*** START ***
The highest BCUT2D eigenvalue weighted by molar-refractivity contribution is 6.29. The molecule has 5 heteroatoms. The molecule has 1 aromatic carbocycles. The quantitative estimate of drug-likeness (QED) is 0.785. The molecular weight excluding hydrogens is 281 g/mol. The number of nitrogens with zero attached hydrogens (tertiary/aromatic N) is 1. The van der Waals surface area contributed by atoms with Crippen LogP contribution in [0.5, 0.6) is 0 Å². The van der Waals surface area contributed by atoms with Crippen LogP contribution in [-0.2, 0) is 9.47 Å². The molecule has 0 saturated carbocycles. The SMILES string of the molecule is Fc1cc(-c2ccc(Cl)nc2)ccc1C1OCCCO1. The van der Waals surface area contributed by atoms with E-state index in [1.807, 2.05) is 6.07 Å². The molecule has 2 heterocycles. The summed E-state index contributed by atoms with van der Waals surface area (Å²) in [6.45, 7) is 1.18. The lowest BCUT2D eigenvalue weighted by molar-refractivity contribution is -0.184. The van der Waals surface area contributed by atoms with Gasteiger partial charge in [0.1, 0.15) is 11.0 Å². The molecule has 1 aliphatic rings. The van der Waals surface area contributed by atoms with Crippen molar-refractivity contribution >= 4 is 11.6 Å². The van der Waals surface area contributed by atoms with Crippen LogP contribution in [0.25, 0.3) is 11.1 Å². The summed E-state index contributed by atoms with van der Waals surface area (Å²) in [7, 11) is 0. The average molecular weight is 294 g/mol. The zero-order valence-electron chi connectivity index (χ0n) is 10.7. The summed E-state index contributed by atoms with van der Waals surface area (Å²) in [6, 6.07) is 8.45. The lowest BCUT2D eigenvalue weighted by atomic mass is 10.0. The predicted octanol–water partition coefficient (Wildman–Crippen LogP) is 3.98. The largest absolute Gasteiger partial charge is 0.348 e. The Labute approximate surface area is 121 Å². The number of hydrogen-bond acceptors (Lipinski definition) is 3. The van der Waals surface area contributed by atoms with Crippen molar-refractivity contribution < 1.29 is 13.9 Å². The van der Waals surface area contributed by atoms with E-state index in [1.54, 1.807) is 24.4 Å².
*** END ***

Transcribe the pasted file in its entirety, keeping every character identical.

The highest BCUT2D eigenvalue weighted by molar-refractivity contribution is 6.29. The molecule has 5 heteroatoms. The molecule has 1 aromatic carbocycles. The quantitative estimate of drug-likeness (QED) is 0.785. The molecular weight excluding hydrogens is 281 g/mol. The number of nitrogens with zero attached hydrogens (tertiary/aromatic N) is 1. The van der Waals surface area contributed by atoms with Crippen LogP contribution in [0.5, 0.6) is 0 Å². The van der Waals surface area contributed by atoms with Crippen LogP contribution in [-0.2, 0) is 9.47 Å². The molecule has 0 saturated carbocycles. The SMILES string of the molecule is Fc1cc(-c2ccc(Cl)nc2)ccc1C1OCCCO1. The van der Waals surface area contributed by atoms with E-state index in [1.807, 2.05) is 6.07 Å². The molecule has 2 heterocycles. The summed E-state index contributed by atoms with van der Waals surface area (Å²) in [6.45, 7) is 1.18. The lowest BCUT2D eigenvalue weighted by molar-refractivity contribution is -0.184. The van der Waals surface area contributed by atoms with Gasteiger partial charge in [0.1, 0.15) is 11.0 Å². The molecule has 1 aliphatic rings. The van der Waals surface area contributed by atoms with Crippen molar-refractivity contribution >= 4 is 11.6 Å². The van der Waals surface area contributed by atoms with Crippen LogP contribution in [0.25, 0.3) is 11.1 Å². The summed E-state index contributed by atoms with van der Waals surface area (Å²) in [7, 11) is 0. The average molecular weight is 294 g/mol. The zero-order valence-electron chi connectivity index (χ0n) is 10.7. The summed E-state index contributed by atoms with van der Waals surface area (Å²) in [6, 6.07) is 8.45. The lowest BCUT2D eigenvalue weighted by atomic mass is 10.0. The predicted octanol–water partition coefficient (Wildman–Crippen LogP) is 3.98. The largest absolute Gasteiger partial charge is 0.348 e. The Labute approximate surface area is 121 Å². The number of hydrogen-bond acceptors (Lipinski definition) is 3. The van der Waals surface area contributed by atoms with Crippen molar-refractivity contribution < 1.29 is 13.9 Å². The van der Waals surface area contributed by atoms with E-state index in [1.54, 1.807) is 24.4 Å².